Ask 100 baseball card collectors when their all-time favorite cards were issued, and you’re liable to get 100 different answers. But chances are pretty good that most of those responses will point to cards printed during the Golden Age of baseball cards, roughly 1948-1994.

Why that specific date range?

Well, these things are somewhat subjective, of course, but this one isn’t too tough to figure out …

After World War II and its paper rations, the fledgling hobby took a few years to get back on track. But in 1948, both Leaf and Bowman issued cards with bubble gum to set the stage for the modern pastime.

Baseball cards grew in popularity over the coming decades against a varied landscape of manufacturers and a changing game. By 1994, it seemed like every baseball fan was also a collector until … BOOM! … the strike changed everything.

Even though the game itself recovered and reached new heights, collecting has never been quite the same since, at least in the eyes of those who lived through the build-up and boom, and then the fall.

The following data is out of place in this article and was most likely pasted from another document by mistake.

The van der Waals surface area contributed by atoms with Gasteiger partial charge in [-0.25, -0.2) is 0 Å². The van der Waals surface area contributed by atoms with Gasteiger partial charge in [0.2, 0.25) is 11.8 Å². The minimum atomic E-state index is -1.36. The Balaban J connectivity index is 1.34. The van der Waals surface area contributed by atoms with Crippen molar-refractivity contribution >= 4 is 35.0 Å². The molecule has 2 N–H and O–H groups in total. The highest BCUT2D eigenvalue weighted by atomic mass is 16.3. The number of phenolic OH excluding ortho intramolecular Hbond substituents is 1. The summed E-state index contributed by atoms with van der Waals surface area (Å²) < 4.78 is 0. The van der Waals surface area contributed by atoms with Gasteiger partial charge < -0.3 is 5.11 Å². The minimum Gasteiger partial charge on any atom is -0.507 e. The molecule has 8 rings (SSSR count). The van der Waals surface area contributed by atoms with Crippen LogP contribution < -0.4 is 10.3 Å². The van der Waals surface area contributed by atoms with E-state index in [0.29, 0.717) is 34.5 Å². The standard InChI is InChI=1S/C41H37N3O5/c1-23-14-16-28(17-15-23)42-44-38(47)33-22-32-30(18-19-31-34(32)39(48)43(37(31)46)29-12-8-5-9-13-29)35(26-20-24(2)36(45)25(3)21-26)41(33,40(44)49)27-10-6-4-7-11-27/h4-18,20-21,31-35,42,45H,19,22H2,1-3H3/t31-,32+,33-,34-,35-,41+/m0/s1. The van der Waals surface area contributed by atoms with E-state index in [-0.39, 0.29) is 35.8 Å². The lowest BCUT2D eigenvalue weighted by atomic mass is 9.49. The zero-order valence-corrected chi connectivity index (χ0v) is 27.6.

So that’s the deal with my definition of the hobby’s Golden Era.

Now, here’s the deal with this guide

I’ve always loved to read about baseball cards, and I also enjoy writing about them. Naturally, I most love to read about cards from 1948-1994, and there are some great articles out here on the wild web.

But these awesome posts are scattered all over the place. Wouldn’t it be neat if you could go one place and read about any of the sets that made our hobby so fascinating for nearly 50 years?

I sure thought so, and that’s why this guide was born — to give us access to the best article about each of the regular-issue sets from 1948-1994, all from one page.

What follow are 101 articles from across the web chronicling the most important years of the baseball card industry, divided into four “generations”:

  • Post-War (1948-1955)
  • Topps Monopoly (1955-1980)
  • Hobby Boom (1981-1986)
  • Junk Wax (1987-1994)

A good swath of these are articles I’ve written, and my eventual goal is to write an “ultimate guide” type of post for each of these sets, right here on Wax Pack Gods.

For now, though, I’m confident you’ll love these articles.

After all, they’re the best, just like the cards themselves.

Post War

Post-War (1948-1955)